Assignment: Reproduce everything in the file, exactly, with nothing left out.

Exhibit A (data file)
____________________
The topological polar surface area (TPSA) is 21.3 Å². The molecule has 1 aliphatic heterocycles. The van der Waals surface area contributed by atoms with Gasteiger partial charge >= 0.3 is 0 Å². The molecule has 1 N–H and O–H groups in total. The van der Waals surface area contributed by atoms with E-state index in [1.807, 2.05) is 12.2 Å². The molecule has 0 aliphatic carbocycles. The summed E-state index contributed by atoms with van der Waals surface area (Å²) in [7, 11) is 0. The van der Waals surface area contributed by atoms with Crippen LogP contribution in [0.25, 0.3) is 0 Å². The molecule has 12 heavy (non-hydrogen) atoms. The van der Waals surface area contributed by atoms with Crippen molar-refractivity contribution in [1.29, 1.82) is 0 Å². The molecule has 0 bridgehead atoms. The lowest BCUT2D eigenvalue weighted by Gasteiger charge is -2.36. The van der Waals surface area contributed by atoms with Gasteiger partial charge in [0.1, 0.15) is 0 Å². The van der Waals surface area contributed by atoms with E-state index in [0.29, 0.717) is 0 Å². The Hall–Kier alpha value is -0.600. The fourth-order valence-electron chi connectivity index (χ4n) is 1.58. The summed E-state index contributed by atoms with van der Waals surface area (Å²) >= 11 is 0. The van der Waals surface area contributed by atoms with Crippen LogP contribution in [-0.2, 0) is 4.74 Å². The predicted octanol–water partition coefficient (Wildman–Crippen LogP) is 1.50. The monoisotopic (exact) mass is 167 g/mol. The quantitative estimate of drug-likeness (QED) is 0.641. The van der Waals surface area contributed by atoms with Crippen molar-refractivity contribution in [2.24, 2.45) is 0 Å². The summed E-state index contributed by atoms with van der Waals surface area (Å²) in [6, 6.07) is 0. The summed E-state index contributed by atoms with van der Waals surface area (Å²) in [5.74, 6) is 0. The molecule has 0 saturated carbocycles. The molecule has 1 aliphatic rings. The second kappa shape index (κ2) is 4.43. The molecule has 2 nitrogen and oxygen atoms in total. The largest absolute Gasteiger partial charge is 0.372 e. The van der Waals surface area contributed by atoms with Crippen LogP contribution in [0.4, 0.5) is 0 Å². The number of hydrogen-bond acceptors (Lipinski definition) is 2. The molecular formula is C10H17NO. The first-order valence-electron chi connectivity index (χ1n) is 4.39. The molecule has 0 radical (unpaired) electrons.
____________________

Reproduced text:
The topological polar surface area (TPSA) is 21.3 Å². The molecule has 1 aliphatic heterocycles. The van der Waals surface area contributed by atoms with Gasteiger partial charge >= 0.3 is 0 Å². The molecule has 1 N–H and O–H groups in total. The van der Waals surface area contributed by atoms with E-state index in [1.807, 2.05) is 12.2 Å². The molecule has 0 aliphatic carbocycles. The summed E-state index contributed by atoms with van der Waals surface area (Å²) in [7, 11) is 0. The van der Waals surface area contributed by atoms with Crippen LogP contribution in [0.25, 0.3) is 0 Å². The molecule has 12 heavy (non-hydrogen) atoms. The van der Waals surface area contributed by atoms with Crippen molar-refractivity contribution in [1.29, 1.82) is 0 Å². The molecule has 0 bridgehead atoms. The lowest BCUT2D eigenvalue weighted by Gasteiger charge is -2.36. The van der Waals surface area contributed by atoms with Gasteiger partial charge in [0.1, 0.15) is 0 Å². The van der Waals surface area contributed by atoms with E-state index in [0.29, 0.717) is 0 Å². The Hall–Kier alpha value is -0.600. The fourth-order valence-electron chi connectivity index (χ4n) is 1.58. The summed E-state index contributed by atoms with van der Waals surface area (Å²) >= 11 is 0. The van der Waals surface area contributed by atoms with Crippen LogP contribution in [-0.2, 0) is 4.74 Å². The predicted octanol–water partition coefficient (Wildman–Crippen LogP) is 1.50. The monoisotopic (exact) mass is 167 g/mol. The quantitative estimate of drug-likeness (QED) is 0.641. The van der Waals surface area contributed by atoms with Crippen molar-refractivity contribution in [2.24, 2.45) is 0 Å². The summed E-state index contributed by atoms with van der Waals surface area (Å²) in [6, 6.07) is 0. The summed E-state index contributed by atoms with van der Waals surface area (Å²) in [5.74, 6) is 0. The molecule has 0 saturated carbocycles. The molecule has 1 aliphatic rings. The second kappa shape index (κ2) is 4.43. The molecule has 2 nitrogen and oxygen atoms in total. The largest absolute Gasteiger partial charge is 0.372 e. The van der Waals surface area contributed by atoms with Crippen LogP contribution in [0.4, 0.5) is 0 Å². The number of hydrogen-bond acceptors (Lipinski definition) is 2. The molecular formula is C10H17NO. The first-order valence-electron chi connectivity index (χ1n) is 4.39. The molecule has 0 radical (unpaired) electrons.